It continues to be pretty awful out there on the planet. Flying cars and trucks may not be coming anytime quickly, the Google sister business Pathway Labs canceled its fantastical strategies to construct the city of the future in Toronto, and suffering federal government budget plans will make it more difficult to fix roads And yet! WIRED discovered some intense areas today. As cities experiment with shutting streets to car traffic, it might soon be safe in some locations to run dining establishments and cafés outside Volvo says self-driving tech is coming to production cars and trucks in 2022 You and I are still here. It’s been a week; let’s get you caught up.
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Stories you might have missed out on from WIRED today
- Inside the scrappy startup helping Ford realize its self-driving dreams.
- Our customer takes the brand-new VanMoof e-bike on a 130- mile trip of New York City’s potholed streets. It turns out OK!
- WIRED factor Eric Adams checks in on some of the 250 or so companies working to construct flying vehicles and sees dark days ahead
- Au revoir to Alphabet business Sidewalk Labs’ enthusiastic plans to develop a small piece of Toronto in its tech-y image, which were canceled today
- As US cities begin to consider resuming, some restaurants wonder: Would it be more secure for people to eat in restaurants in the street?
- The state of California takes legal action against Uber and Lyft, alleging the companies are unlawfully misclassifying their drivers as independent specialists. State authorities state the pandemic, which has left many motorists out of work, accelerated the lawsuit’s timeline.
- Shelter-in-place orders offer states opportunities to repair their falling apart roadway networks. However they make that work more expensive, too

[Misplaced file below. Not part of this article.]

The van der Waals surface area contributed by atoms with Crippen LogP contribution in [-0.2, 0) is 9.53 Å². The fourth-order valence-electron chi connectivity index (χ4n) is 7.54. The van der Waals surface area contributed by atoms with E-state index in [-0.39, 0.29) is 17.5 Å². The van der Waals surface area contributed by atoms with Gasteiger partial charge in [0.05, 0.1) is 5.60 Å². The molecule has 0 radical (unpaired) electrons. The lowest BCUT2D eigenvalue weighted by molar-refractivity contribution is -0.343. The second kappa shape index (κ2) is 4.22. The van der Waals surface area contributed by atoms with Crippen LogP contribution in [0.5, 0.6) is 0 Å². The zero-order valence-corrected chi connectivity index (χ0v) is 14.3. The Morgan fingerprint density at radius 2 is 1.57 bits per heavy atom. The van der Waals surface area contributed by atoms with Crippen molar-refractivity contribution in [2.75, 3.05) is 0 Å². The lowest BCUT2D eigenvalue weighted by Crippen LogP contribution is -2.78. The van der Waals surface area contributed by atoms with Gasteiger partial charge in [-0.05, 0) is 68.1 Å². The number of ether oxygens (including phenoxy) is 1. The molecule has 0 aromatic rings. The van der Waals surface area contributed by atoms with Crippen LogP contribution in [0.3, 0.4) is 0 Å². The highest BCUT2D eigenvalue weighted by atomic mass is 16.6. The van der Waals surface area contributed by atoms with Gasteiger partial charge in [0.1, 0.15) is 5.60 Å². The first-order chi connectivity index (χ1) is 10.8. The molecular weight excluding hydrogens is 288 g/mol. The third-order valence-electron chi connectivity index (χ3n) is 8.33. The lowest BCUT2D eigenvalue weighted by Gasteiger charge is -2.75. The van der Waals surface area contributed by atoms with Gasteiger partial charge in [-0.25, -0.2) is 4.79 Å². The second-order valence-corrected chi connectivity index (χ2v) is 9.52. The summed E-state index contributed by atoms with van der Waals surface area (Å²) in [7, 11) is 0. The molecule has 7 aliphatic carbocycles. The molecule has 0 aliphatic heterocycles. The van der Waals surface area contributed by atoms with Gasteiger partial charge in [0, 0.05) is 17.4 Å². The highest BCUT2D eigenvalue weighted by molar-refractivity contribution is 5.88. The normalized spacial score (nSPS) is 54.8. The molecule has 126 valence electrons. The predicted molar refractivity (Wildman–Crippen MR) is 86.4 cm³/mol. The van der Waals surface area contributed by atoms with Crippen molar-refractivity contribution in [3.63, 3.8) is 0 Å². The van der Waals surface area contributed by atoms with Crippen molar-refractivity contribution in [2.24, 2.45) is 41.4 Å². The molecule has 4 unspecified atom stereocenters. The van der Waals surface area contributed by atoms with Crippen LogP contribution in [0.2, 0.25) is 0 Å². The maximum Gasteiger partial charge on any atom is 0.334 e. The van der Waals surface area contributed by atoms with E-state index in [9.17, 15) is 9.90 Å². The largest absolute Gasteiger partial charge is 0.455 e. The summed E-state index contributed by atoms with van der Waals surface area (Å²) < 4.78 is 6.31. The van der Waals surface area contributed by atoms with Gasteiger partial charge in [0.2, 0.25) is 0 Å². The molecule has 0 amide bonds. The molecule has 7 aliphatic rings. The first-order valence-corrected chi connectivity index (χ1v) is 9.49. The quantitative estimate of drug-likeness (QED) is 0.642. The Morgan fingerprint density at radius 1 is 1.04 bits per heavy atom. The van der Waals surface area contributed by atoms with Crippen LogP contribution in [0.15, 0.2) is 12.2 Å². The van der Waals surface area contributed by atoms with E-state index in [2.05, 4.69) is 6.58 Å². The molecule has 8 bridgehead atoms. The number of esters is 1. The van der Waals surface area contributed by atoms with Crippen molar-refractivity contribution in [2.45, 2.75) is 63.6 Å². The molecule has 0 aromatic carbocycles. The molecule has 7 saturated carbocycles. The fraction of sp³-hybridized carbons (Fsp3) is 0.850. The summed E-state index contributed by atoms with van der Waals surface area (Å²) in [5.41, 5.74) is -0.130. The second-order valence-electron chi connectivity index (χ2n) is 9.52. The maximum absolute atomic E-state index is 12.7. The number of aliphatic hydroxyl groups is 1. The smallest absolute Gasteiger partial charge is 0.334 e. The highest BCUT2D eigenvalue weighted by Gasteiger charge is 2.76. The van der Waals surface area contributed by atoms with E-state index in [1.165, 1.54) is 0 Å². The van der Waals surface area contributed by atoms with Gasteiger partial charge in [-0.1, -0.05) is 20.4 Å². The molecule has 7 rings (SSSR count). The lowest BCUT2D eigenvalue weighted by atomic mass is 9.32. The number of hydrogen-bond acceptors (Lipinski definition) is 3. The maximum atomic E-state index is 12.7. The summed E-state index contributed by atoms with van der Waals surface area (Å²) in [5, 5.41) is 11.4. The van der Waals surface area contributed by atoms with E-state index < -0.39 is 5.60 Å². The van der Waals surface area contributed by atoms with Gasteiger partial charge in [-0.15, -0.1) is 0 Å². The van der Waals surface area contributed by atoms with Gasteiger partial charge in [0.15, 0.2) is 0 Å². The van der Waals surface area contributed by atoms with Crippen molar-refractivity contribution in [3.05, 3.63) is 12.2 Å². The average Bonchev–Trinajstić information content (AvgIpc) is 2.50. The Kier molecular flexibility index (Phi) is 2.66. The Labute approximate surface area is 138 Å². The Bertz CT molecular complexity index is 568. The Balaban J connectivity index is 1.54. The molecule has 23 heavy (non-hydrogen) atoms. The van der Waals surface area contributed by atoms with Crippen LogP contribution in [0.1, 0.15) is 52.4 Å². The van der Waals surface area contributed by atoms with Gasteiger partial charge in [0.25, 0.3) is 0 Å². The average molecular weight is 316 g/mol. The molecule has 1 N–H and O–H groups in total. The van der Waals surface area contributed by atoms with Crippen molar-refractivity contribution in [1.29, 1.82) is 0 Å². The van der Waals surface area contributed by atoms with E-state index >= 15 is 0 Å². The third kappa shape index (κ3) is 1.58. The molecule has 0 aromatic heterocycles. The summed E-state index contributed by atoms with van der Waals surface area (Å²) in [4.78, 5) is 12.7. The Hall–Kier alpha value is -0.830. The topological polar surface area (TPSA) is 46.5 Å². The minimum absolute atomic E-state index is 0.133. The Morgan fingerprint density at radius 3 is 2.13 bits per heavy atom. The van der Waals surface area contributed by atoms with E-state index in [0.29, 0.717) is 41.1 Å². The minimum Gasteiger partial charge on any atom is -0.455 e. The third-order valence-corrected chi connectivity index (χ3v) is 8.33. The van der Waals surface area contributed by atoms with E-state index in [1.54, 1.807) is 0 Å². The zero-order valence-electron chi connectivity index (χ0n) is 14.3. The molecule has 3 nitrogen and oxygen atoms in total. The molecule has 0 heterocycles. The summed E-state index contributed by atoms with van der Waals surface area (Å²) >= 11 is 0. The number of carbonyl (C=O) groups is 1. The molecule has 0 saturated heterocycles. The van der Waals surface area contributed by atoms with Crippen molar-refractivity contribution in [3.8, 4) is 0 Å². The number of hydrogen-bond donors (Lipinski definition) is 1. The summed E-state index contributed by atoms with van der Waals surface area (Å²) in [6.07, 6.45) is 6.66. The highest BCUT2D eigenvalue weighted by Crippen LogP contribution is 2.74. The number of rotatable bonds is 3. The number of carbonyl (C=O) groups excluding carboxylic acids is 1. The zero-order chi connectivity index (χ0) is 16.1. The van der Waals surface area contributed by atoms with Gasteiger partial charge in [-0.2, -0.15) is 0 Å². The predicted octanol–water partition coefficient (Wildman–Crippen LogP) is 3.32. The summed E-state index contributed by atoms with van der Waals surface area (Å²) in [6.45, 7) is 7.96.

- Volvo announces it will utilize tech from lidar-maker Luminar to offer completely self-governing highway driving by 2022.
Pronunciation Guide of the Week
People who take notice of the turnarounds of Tesla CEO Elon Musk understand that the guy is not always serious on Twitter. So when he revealed online that his seventh, and newest, kid is named “X Æ A-12 Musk,” I did not necessarily believe him. And yet the billionaire continues to amaze! During an interview with Joe Rogan today, the once-again daddy insisted that X Æ A-12 is the kid’s name, even if he may not legally be able to use a name that consists of anything beyond the 26 letters of the English alphabet. Musk credited his partner, art pop musician Grimes, with the moniker. (It is unclear whether this is the child’s legal name.) Musk even sounded it out: “Ex-ash-ay-twelve.” Grimes states on its significance right here
Stat of the Week: 14 Percent
The share of Uber personnel laid off today, as the results of the unique coronavirus pandemic hit the ride-hail and delivery giant. The 3,700 people operated in recruiting and client service. Uber CEO Dara Khosrowshahi said he will not take a salary for the remainder of the year. The layoffs follow likewise unsightly cuts at Lyft– 1,000 tasks cut, or 17 percent of its staff– and Airbnb– 1,900 cut, or 25 percent of its staff.
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